Survive Your Next Performance Review

People just love to talk about themselves. If you’ve ever been stuck for conversation at a party, you know it takes only a few questions (What do you do? Do you like it?) to get a dialogue flowing. And yet, when it comes to the meeting that’s all about you—your annual performance review—you may feel trepidation about responding to the very same queries. Perhaps you view these meetings as a corporate requirement that has little bearing on your professional prospects. Or you might be turned off by the paperwork that’s required. (Let’s face it: Filling out forms about yourself can be an awkward experience.)

 

Keep in mind, though, that what you get out of a performance review is directly linked to what you put into to it. Being an active participant will increase your chances of earning a raise or a promotion, not to mention your manager’s respect—all of which can make your job more fulfilling. Even if you work for a small firm that doesn’t have a formal evaluation process, try to schedule a time with your manager to discuss your career progress.

Following are some tips that can help you give a star performance during your next review:

Think outside the bucks. Money is a topic during many reviews, and, not surprisingly, this tends to be a focus area for most people. But concentrating on compensation can be a mistake, particularly if your employer is not in a position to offer a large pay hike. Most raises are in the neighborhood of 3% to 10%, sums that aren’t likely to greatly enhance your lifestyle. Changes in your duties or schedule could have a more significant impact on your overall job satisfaction—and may be easier for your manager to implement.

Come to the table with at least one request besides a raise. If balancing your professional and personal obligations is a concern, for instance, consider asking for modified hours or the ability to work from home one day a week. When presenting your proposal, explain how you’ll be able to accomplish your duties with a revised schedule, and offer to begin the new arrangement on a trial basis.

Take a trip down memory lane. Before your review, make a list of your accomplishments during the past year and note how they benefited your firm. Did you keep a key client from heading elsewhere? Mentor a new employee? Fill in when a coworker unexpectedly quit? Don’t expect your manager to remember all of your contributions.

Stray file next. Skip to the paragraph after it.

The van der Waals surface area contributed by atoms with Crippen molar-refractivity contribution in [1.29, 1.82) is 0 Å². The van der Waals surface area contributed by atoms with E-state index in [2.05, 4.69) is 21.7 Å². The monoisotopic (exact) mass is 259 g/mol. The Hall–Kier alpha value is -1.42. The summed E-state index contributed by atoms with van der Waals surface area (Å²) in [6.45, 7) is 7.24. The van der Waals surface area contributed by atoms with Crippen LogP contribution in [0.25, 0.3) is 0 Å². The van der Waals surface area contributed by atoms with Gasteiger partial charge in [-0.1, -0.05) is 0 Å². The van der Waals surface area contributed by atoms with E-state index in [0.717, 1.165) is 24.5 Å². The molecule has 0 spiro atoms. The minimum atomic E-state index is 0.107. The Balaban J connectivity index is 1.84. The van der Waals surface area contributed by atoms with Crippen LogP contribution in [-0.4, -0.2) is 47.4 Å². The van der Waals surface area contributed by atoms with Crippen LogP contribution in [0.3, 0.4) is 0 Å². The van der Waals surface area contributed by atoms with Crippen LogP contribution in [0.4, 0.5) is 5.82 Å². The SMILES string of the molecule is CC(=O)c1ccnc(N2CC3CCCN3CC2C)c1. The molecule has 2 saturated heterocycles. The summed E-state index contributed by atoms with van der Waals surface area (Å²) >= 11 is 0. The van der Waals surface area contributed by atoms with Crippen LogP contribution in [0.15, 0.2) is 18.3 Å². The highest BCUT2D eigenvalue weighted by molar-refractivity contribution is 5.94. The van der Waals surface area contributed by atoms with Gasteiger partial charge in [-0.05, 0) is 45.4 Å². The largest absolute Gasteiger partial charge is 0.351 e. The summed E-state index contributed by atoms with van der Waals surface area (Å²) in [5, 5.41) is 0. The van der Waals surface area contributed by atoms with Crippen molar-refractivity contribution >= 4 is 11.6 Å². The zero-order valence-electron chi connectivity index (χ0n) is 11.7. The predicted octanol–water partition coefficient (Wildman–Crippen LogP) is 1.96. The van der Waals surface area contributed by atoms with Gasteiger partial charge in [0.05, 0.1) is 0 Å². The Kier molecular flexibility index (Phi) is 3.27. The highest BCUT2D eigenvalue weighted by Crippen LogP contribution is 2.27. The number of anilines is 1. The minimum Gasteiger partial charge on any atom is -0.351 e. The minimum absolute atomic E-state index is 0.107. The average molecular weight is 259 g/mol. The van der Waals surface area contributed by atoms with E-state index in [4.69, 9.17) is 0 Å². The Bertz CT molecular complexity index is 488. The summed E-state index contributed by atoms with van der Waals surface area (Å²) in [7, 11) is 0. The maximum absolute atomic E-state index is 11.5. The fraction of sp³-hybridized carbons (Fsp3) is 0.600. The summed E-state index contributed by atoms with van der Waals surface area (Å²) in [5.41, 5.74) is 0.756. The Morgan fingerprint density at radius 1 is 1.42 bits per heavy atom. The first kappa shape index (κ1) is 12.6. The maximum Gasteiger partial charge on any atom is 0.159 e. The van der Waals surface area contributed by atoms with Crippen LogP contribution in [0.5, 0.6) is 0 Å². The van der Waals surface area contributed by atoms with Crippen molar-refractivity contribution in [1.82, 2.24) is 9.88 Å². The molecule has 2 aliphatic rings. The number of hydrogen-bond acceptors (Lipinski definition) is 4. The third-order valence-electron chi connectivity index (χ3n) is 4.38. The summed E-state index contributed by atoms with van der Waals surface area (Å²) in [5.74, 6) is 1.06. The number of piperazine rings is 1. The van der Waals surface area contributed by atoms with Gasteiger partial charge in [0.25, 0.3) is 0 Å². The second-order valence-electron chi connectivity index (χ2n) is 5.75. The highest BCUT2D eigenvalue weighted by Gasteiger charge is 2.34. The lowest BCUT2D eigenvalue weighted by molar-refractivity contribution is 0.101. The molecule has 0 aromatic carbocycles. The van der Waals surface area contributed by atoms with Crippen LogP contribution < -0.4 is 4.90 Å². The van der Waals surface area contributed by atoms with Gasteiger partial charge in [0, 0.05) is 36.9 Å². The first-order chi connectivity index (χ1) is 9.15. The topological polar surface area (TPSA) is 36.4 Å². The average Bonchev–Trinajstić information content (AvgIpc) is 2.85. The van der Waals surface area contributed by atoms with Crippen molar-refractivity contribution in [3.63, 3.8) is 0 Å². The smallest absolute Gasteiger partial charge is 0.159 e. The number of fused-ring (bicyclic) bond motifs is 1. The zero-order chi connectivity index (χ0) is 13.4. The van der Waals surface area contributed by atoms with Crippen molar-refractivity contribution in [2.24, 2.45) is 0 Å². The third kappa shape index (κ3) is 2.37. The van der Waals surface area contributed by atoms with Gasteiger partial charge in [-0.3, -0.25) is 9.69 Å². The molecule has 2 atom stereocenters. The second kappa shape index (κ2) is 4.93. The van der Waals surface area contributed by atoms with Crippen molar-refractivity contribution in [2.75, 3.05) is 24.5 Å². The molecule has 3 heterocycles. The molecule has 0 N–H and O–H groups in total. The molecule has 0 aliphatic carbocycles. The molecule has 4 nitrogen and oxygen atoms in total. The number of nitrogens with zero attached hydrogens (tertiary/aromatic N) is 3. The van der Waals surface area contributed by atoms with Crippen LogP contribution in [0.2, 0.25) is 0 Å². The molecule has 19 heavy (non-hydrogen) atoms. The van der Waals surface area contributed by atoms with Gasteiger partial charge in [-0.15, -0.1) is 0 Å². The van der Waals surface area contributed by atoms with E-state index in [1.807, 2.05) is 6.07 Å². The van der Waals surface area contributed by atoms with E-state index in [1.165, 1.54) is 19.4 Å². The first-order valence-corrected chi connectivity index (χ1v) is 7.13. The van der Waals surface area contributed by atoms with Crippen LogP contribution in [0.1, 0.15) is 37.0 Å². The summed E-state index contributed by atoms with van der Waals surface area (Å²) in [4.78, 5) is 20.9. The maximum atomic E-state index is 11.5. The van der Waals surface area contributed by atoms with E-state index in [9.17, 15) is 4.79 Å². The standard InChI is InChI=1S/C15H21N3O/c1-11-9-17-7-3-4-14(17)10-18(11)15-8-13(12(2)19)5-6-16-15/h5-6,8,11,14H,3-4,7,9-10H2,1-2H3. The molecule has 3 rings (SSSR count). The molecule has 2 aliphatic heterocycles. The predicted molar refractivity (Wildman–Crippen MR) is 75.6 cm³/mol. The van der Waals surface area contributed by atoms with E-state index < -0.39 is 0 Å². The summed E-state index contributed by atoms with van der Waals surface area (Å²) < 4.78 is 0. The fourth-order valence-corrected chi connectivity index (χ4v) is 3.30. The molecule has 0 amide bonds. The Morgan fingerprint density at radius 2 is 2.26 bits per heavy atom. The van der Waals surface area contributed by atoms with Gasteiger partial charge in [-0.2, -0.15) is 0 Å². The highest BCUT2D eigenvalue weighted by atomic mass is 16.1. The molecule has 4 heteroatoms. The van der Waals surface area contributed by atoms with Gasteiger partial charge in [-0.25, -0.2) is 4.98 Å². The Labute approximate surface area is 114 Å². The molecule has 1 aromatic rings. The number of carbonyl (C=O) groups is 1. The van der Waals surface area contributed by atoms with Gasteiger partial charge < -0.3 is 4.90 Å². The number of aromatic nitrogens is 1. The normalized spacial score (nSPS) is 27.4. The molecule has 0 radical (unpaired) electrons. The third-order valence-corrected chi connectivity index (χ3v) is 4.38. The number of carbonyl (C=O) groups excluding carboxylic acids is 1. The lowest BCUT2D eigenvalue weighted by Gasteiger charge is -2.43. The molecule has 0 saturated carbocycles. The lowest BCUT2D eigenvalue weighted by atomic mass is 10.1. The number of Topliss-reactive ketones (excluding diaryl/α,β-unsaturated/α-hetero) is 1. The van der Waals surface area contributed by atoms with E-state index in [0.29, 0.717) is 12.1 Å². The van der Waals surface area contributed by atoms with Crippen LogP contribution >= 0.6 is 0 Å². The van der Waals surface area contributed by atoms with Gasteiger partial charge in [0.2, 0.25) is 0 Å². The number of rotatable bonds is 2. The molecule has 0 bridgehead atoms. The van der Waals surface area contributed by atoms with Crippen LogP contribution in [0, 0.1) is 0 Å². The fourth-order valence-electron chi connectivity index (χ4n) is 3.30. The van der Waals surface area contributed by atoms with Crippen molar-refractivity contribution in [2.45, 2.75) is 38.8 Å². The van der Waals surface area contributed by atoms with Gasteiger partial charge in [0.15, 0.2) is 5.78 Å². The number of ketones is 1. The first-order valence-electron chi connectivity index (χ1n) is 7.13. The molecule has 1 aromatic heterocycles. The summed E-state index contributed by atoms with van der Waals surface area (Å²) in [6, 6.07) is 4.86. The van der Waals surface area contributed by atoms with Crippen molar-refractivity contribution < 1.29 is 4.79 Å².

Be diplomatic. Few managers wait until review time to let you know that you upset a client or sent the wrong file to the printer, but you should be prepared for broader critiques—for example, your boss would like you to be better organized or pay more attention to detail. Don’t panic or become defensive when presented with this type of feedback. If the criticism is confusing or you think it’s unwarranted, ask for examples. Also, find out how big an obstacle it really is: Sometimes a manager will bring up an area of improvement with a nearly perfect employee just to provide some form of critique. Alternatively, you might find out the perceived flaw is holding you back professionally, in which case you should discuss ways to correct it. (For example, if you’re viewed as disorganized, maybe you can take a time-management seminar.)

Most criticism should not come out of left field. Before a performance appraisal, conduct a self-audit to identify your strengths and weaknesses. While it’s important to present ideas for overcoming obstacles, don’t forget to capitalize on your strengths. Taking advantage of your talents can be much more productive than trying to become good at something that’s not a natural fit.

Few people would pass up raises, promotions or even a chance to have their manager’s undivided attention. Yet, performance reviews—which offer all of these possibilities—are sometimes viewed as a chore rather than a chance to get ahead. To make future meetings easier and more productive, start tracking your achievements and challenges now, as well as any requests you’d like to make (skills you’d like to develop, classes to take, projects you’d like to work on). That way, you’ll be in the driver’s seat during your next performance review.

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